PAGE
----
H. Shytel Glover never doubted himself, even as some doubted him.
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In the 1960s, when there were few African-American men in fashion, he fought his way to a pinnacle of the fashion world.
His journey started years ago, thousands of miles from Arizona.
Glover grew up in Harlem, New York, surrounded by people of different skin colors who shared his approach to life. How others might perceive he and his friends puzzled them.
“They said, ‘Oh, those poor black people in Harlem.’ And we all looked at each other like, ‘Who are they talking about?’ because we didn’t grow up with that mindset.”
He was a curious kid, one who wondered how things worked.
One day, he took a clock apart. Then, his parents came home. They told him if he didn’t put it back together, he’d get ‘the whipping of a lifetime’. Under those orders, he put it back together. To his surprise, it worked.
From that moment he wanted to be a scientist.
But when it came time to choose a career, his parents steered him in a different direction.
To make his parents happy, he took the entry test for the High School of Fashion Industries in New York City and passed. He also passed the entry test to study science at another high school, but his parents didn’t allow him to go.
“I’m grateful,” Glover says about his parents’ decision. “Because I got them back. I became a scientist anyway, with what I do with clothes.”
Glover discovered he had a natural talent for designing and sewing clothes.
After graduating, while still in New York, he quickly garnered a clientele. Some of his first major customers were Broadway producer Alan Lerner and the Ed Sullivan Show.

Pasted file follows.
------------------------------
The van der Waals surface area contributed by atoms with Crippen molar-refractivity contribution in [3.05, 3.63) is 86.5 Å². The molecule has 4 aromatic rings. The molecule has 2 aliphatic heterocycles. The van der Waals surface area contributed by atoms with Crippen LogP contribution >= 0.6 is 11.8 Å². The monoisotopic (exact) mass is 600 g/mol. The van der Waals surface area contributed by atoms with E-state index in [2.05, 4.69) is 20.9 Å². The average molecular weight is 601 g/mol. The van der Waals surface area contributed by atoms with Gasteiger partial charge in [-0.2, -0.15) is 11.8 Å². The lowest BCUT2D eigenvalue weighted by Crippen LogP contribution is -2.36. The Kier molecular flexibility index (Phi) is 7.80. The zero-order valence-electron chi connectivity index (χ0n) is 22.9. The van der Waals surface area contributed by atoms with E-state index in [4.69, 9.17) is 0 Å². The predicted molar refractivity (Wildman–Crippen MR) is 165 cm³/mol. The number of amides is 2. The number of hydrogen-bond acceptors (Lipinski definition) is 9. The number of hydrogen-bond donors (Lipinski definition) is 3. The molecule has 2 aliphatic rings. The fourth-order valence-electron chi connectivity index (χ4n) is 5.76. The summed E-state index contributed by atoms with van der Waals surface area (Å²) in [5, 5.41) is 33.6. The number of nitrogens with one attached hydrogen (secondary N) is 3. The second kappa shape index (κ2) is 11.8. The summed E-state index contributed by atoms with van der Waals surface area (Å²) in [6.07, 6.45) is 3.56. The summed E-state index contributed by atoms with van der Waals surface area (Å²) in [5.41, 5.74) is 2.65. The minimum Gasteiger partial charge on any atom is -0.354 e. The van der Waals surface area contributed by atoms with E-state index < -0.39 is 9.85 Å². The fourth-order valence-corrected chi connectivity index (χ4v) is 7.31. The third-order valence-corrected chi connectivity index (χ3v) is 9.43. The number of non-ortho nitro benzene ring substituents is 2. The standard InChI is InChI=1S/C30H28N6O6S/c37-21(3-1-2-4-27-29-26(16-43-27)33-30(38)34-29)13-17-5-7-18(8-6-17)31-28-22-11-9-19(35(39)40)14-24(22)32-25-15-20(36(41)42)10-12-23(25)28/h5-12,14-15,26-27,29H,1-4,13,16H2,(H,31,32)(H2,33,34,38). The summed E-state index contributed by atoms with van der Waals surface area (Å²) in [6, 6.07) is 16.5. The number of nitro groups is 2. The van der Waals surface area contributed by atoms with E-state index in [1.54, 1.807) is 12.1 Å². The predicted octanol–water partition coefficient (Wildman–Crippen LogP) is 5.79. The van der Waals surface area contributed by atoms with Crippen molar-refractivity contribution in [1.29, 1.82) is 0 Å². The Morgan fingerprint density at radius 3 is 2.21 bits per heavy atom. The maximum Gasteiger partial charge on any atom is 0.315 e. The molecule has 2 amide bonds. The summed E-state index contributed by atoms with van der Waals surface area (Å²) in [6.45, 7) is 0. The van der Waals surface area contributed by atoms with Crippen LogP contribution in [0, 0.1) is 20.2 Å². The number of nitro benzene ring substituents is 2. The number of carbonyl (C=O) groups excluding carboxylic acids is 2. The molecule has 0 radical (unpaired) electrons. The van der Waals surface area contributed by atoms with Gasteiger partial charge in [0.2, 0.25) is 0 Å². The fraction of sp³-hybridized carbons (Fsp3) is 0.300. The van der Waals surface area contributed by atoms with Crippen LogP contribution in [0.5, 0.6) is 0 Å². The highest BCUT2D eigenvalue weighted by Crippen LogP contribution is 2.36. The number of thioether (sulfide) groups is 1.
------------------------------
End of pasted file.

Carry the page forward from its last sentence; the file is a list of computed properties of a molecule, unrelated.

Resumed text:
Glover said he didn’t know who they were at the time or how to price the clothes.
“I didn’t know I held such a high position as a kid,” Glover said. “It was only years later I realized I’m making clothes for Broadway producers and millionaires.”
However, as an African-American man in the 1960’s, Glover said it wasn’t always easy for some to accept his craftsmanship success.
Glover says many people underestimated him early in his career and some outright told him tailoring was “a white man’s job.”
“It was like an insult, OK. But it got to the point where it became a challenge…and then it became a game.”
The game changer came after he moved to Arizona in about 1980, according to The Arizona Republic.
In 1985, Glover competed with 40 others for the Fashion Award of Merit, given by the Custom Tailors and Designers Association to the person who built a men’s suit to their exacting standards.
To stand out, Glover chose a fabric of cashmere and lynx, costing $200 a yard, and hand-stitched the suit with silk thread.
He said the suit was worth $20,000 and was the only entry entirely created without the help of a machine.
Glover recalls the reaction from the crowd when he walked out on stage to model the suit at the association’s March convention.
Silence. Then, applause.
He took home the award that night.
“It was one of the greatest feelings I think I could ever get,” Glover said.
“They had to recognize that he was the last, one of the few…people at the time who knew how to craft at that level,” said Andrew Shee, a longtime friend of Glover.
The award elevated him to the coveted status of master tailor.
Glover retired from tailoring in 1998, at ease knowing there are other African Americans in the profession.
He now spends his time teaching and empowering people to see their own worth through the power of fashion.
“I do tailoring of the mind now,” said Glover, who wrote a book in 2003,The Original Black Book of Successful Dressing for Men, that is available on Amazon.
Shee credits Glover with showing him the connection between fashion and self-esteem, between being well dressed and being well considered by others.
Shee said Glover taught him “There is nothing like the refined feeling you get from wearing properly designed, custom-made clothes.”
Glover said the struggles have been worth it and wants people to know they can overcome adversity.
“I’ve learned quite a bit,” Glover said. “The bottom line is how wonderful it is to be who I am, and how wonderful it is for people to be who they are.”
EDITOR’S NOTE: Sources in the Public Insight Network informed the reporting in this story through a partnership with the Cronkite PIN Bureau. To send us a story idea or learn more, click here.